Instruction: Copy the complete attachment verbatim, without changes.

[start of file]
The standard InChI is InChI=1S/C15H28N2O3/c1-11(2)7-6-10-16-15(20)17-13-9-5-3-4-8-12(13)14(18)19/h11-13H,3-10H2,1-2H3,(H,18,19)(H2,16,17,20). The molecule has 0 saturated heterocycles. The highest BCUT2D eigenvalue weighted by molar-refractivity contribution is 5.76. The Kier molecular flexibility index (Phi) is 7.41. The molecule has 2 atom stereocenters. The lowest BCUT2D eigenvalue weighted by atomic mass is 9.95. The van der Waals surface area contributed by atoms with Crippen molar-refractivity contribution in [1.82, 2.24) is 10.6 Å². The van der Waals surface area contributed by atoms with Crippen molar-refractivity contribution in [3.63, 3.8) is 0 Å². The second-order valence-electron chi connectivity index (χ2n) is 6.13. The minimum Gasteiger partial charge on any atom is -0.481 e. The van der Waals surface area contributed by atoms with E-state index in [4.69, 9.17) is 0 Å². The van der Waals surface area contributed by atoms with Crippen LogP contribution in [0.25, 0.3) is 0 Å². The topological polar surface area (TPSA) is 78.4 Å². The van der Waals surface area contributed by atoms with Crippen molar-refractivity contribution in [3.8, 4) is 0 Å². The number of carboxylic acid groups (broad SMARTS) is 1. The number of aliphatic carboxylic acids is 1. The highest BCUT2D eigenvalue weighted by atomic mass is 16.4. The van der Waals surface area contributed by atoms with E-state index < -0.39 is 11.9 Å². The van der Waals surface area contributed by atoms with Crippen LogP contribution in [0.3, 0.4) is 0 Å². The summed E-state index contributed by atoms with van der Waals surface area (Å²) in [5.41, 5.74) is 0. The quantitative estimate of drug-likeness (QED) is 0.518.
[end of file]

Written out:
The standard InChI is InChI=1S/C15H28N2O3/c1-11(2)7-6-10-16-15(20)17-13-9-5-3-4-8-12(13)14(18)19/h11-13H,3-10H2,1-2H3,(H,18,19)(H2,16,17,20). The molecule has 0 saturated heterocycles. The highest BCUT2D eigenvalue weighted by molar-refractivity contribution is 5.76. The Kier molecular flexibility index (Phi) is 7.41. The molecule has 2 atom stereocenters. The lowest BCUT2D eigenvalue weighted by atomic mass is 9.95. The van der Waals surface area contributed by atoms with Crippen molar-refractivity contribution in [1.82, 2.24) is 10.6 Å². The van der Waals surface area contributed by atoms with Crippen molar-refractivity contribution in [3.63, 3.8) is 0 Å². The second-order valence-electron chi connectivity index (χ2n) is 6.13. The minimum Gasteiger partial charge on any atom is -0.481 e. The van der Waals surface area contributed by atoms with E-state index in [4.69, 9.17) is 0 Å². The van der Waals surface area contributed by atoms with Crippen LogP contribution in [0.25, 0.3) is 0 Å². The topological polar surface area (TPSA) is 78.4 Å². The van der Waals surface area contributed by atoms with Crippen molar-refractivity contribution in [3.8, 4) is 0 Å². The number of carboxylic acid groups (broad SMARTS) is 1. The number of aliphatic carboxylic acids is 1. The highest BCUT2D eigenvalue weighted by atomic mass is 16.4. The van der Waals surface area contributed by atoms with E-state index < -0.39 is 11.9 Å². The van der Waals surface area contributed by atoms with Crippen LogP contribution in [0.3, 0.4) is 0 Å². The summed E-state index contributed by atoms with van der Waals surface area (Å²) in [5.41, 5.74) is 0. The quantitative estimate of drug-likeness (QED) is 0.518.